So many books, articles, and documentary films have been produced about the life of Charles Darwin that it is difficult to keep track of all the Darwiniana, but the recently-released feature film Creation is something special. It is not a straight biography, nor is it an entirely fictionalized account. Instead it is an amplified version of a challenging time in Darwin’s life which largely eschews intricate details in favor of broad, powerful strokes.
Viewers hoping for a 100% historically-accurate dramatization of Darwin’s life will be disappointed from the very first scene. The film opens with Darwin telling his daughter Annie about how the captain of the HMS Beagle, Robert FitzRoy, convinced the Fuegians of Patagonia to trade three of their children from a handful of buttons and other trinkets. The true story of how FitzRoy abducted these children, as recounted in Evolution’s Captain, is far more complex (and to my mind, compelling), but we should not get so hung up on questions of accuracy that we miss why the story is being recounted in the first place. The purpose of the story is that it immediately establishes the special relationship between Darwin and his daughter, a bond that is used time and again to move the film’s story forward.
Following that story, however, is not always easy. The majority of the film takes place between 1849 and 1859, but rather than following a linear path it loops back on itself over and over again. This is sometimes accomplished through the stories Darwin tells to Annie, while at other times the shifts are more abrupt. Nevertheless, the focus of the film is Darwin’s struggle to write and publish what would become On the Origin of Species, with the main source of tension stemming from his worries over religion.
Contrary to what you may have heard, however, the film does not suggest that the death of Annie caused Darwin to lose his faith. The manifestation of Darwin portrayed in Creation has all but lost his belief in God when we first meet him, and he is confident in his scientific conclusions. Darwin’s unease does not come from an internal struggle with Providence but a fear of how his book might be received by religious readers, a worry that intensifies when the local country parson, Rev. Innes, publicly rebukes Darwin from the pulpit by way of a sermon on Genesis. (Again, the relationship between Darwin and Innes is portrayed as more tense than it truly was. In truth, they remained friends until Darwin’s death.) While the drama was enhanced for the silver screen, I think the depiction of Darwin was a confident, but worried, naturalist is true to the way Darwin felt at that time in his life.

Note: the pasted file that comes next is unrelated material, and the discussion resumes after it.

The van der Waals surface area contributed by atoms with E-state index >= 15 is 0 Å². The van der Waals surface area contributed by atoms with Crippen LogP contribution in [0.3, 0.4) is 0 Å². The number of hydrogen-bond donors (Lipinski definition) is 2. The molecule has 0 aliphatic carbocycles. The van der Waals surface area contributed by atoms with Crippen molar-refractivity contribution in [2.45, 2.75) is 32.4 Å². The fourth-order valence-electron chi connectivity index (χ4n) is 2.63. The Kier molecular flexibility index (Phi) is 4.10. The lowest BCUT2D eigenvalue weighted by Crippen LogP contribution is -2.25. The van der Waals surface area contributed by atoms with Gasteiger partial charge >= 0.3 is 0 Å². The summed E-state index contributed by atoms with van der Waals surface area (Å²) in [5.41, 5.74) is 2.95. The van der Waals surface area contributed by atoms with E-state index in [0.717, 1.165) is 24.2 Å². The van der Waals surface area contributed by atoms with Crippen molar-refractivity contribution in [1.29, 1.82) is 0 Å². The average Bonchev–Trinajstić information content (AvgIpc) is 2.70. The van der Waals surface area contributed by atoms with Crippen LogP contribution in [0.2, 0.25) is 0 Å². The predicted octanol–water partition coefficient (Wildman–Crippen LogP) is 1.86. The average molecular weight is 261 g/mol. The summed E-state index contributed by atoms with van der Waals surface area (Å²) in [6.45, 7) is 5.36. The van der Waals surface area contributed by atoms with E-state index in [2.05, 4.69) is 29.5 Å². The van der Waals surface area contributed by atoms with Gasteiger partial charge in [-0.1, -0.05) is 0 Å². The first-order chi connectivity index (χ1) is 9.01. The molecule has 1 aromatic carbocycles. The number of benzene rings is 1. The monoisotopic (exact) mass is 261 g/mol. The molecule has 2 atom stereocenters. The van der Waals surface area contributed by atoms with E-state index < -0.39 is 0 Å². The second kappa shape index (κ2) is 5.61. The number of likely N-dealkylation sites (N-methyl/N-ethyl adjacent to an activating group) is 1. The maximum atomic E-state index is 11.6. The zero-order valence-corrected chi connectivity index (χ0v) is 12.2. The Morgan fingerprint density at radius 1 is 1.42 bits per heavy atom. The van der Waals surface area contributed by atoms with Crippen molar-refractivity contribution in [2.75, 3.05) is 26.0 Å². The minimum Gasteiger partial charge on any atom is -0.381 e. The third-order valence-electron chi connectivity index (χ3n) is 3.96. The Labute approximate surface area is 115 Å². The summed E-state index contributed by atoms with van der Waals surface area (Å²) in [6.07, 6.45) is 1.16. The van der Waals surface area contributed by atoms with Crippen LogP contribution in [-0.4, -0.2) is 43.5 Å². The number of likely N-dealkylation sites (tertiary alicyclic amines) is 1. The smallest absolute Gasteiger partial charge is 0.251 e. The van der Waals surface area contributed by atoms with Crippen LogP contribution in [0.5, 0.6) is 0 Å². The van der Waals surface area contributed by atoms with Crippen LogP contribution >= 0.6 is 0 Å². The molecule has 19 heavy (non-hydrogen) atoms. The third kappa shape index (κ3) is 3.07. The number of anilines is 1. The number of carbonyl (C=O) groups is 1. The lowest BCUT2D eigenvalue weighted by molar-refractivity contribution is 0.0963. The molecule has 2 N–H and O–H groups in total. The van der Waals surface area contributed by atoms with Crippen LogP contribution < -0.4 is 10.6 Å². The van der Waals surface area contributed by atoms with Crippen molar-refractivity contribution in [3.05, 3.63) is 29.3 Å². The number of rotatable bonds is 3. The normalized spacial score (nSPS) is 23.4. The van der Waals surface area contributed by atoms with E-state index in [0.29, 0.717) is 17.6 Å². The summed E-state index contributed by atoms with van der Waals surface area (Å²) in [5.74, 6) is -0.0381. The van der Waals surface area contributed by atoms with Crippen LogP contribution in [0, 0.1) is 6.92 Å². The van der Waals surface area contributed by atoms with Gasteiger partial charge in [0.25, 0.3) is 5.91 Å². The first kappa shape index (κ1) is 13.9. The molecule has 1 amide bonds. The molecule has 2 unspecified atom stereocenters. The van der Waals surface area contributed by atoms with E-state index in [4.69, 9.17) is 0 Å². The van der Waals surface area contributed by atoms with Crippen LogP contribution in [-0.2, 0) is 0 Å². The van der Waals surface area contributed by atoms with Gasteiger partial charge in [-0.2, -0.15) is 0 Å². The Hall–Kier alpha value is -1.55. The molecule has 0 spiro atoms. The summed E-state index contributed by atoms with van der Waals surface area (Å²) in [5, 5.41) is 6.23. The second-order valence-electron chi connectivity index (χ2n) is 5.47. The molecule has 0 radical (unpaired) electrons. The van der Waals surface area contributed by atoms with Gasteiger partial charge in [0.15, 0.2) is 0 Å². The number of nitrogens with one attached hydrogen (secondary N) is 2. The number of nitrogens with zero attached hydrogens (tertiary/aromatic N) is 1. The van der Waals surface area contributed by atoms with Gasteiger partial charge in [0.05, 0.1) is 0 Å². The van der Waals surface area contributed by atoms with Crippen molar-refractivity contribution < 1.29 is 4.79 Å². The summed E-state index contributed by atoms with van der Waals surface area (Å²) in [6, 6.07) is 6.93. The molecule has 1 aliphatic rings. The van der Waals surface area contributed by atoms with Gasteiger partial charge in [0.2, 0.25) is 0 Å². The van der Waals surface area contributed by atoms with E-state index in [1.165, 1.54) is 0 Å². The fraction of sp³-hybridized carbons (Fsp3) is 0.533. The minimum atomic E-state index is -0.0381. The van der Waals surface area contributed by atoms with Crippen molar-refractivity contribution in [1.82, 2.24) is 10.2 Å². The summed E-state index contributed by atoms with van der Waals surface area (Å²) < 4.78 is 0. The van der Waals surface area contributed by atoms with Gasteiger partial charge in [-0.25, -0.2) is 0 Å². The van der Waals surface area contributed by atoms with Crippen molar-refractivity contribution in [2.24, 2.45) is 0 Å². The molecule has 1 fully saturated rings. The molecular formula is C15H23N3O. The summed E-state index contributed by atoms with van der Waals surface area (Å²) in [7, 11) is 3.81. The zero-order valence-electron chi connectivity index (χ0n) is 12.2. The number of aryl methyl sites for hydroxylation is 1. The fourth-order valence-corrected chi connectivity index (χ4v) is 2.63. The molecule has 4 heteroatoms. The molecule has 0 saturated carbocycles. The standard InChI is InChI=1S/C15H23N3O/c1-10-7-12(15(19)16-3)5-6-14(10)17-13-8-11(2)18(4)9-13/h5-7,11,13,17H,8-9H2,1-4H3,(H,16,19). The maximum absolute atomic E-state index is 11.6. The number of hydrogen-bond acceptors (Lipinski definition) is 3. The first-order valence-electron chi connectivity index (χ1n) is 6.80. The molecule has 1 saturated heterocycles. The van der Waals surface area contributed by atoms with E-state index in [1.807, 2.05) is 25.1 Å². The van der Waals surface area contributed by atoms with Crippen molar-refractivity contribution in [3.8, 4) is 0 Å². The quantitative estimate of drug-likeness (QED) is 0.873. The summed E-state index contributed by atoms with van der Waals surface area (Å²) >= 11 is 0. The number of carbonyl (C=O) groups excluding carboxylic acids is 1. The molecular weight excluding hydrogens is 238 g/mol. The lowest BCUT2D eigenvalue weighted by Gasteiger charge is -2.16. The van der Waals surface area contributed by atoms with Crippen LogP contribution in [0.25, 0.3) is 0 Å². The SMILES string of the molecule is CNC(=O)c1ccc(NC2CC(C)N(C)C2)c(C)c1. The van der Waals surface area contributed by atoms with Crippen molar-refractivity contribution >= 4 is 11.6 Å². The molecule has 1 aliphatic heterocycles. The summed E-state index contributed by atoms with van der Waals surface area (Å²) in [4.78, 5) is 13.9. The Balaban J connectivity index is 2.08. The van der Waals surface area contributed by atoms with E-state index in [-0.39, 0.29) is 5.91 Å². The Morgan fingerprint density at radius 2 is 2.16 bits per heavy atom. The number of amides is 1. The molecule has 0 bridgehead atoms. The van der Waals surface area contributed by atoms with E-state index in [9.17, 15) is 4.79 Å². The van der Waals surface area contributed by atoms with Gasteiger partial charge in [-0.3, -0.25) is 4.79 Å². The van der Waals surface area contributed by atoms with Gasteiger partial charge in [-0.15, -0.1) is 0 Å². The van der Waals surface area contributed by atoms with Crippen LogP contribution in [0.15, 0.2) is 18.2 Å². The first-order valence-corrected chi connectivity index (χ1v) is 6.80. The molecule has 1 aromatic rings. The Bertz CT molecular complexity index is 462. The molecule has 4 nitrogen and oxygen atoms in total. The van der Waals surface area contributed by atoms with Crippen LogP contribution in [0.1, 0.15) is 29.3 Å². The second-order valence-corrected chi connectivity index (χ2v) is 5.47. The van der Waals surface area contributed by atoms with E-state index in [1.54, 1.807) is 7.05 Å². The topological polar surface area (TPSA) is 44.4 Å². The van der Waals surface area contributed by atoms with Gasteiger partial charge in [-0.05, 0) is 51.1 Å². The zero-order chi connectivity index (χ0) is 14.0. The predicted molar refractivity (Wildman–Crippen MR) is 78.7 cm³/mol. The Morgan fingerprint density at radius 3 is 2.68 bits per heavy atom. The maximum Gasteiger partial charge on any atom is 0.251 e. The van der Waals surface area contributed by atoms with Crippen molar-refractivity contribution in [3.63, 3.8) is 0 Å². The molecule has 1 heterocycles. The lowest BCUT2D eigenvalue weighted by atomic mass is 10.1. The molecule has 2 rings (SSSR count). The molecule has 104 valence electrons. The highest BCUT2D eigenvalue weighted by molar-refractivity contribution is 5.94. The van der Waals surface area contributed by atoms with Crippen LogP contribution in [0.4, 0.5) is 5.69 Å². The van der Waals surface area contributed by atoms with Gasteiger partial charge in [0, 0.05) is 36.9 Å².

Overall, I felt pleasantly surprised by the end of the first act, but my enthusiasm for the film waned during the latter portions. My main gripe involves the invocation of Annie’s ghost. The ectoplasmic Annie acts as a spirit guide to the beleaguered Darwin, pushing him forward in his work and urging him to mend the strained relationship with his wife. It would be possible to accomplish this by using Annie’s ghost delicately, as one would handle a scalpel, but instead director Jon Amiel weilds the narrative tool like a cudgel. Annie does not manifest herself in dreams or memories but as a vision that only Darwin can see, and her presence drives Darwin into madness. I can understand why Amiel may have wanted to use the device of Annie’s ghost to keep the story moving forward, but his use of the effect was so gratuitous that it created a vision of Darwin that did not actually exist.
Hence Creation is something of a mixed bag. The cinematography and style are wonderful, especially a time-lapse visualization of an “entangled bank” in which life and death are intertwined, but portions of the film can be quite irritating. Even so, I still think Creation is a well-crafted film that presents a more nuanced depiction of Darwin than I was expecting. As with any caricature some aspects of Darwin’s life were emphasized over others, and while I would have preferred the film to be a touch more historically accurate I think this particular version of Darwin’s story has more potential to resonate with viewers than a self-conscious approach hampered by concerns about getting everything “just so”. It is too much to say that Creation is “the true story of Charles Darwin” as the film’s posters proclaim, but hopefully the film will spur viewers to forget about St. Darwin, the legend for a moment and consider who he truly was.